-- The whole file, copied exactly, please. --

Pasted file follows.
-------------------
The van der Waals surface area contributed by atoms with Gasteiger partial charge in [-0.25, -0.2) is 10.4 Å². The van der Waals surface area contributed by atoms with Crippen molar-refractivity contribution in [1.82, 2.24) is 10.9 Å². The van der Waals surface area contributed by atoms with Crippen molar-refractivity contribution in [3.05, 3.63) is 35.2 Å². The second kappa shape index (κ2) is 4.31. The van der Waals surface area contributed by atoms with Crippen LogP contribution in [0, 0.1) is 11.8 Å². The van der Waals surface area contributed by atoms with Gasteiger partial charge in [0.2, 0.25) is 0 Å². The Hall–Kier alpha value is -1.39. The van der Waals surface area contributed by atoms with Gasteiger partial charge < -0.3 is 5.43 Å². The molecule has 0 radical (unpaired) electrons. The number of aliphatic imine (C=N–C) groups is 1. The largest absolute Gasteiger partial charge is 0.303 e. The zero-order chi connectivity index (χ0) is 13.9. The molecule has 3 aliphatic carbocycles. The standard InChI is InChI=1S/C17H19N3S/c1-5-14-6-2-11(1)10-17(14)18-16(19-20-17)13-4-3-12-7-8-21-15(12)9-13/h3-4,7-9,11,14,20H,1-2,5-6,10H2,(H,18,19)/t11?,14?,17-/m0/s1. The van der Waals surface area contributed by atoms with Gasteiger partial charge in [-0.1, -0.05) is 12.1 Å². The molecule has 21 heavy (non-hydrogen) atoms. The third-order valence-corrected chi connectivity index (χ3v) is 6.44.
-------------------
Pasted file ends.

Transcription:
The van der Waals surface area contributed by atoms with Gasteiger partial charge in [-0.25, -0.2) is 10.4 Å². The van der Waals surface area contributed by atoms with Crippen molar-refractivity contribution in [1.82, 2.24) is 10.9 Å². The van der Waals surface area contributed by atoms with Crippen molar-refractivity contribution in [3.05, 3.63) is 35.2 Å². The second kappa shape index (κ2) is 4.31. The van der Waals surface area contributed by atoms with Crippen LogP contribution in [0, 0.1) is 11.8 Å². The van der Waals surface area contributed by atoms with Gasteiger partial charge in [0.2, 0.25) is 0 Å². The Hall–Kier alpha value is -1.39. The van der Waals surface area contributed by atoms with Gasteiger partial charge < -0.3 is 5.43 Å². The molecule has 0 radical (unpaired) electrons. The number of aliphatic imine (C=N–C) groups is 1. The largest absolute Gasteiger partial charge is 0.303 e. The zero-order chi connectivity index (χ0) is 13.9. The molecule has 3 aliphatic carbocycles. The standard InChI is InChI=1S/C17H19N3S/c1-5-14-6-2-11(1)10-17(14)18-16(19-20-17)13-4-3-12-7-8-21-15(12)9-13/h3-4,7-9,11,14,20H,1-2,5-6,10H2,(H,18,19)/t11?,14?,17-/m0/s1. The van der Waals surface area contributed by atoms with Gasteiger partial charge in [-0.1, -0.05) is 12.1 Å². The molecule has 21 heavy (non-hydrogen) atoms. The third-order valence-corrected chi connectivity index (χ3v) is 6.44.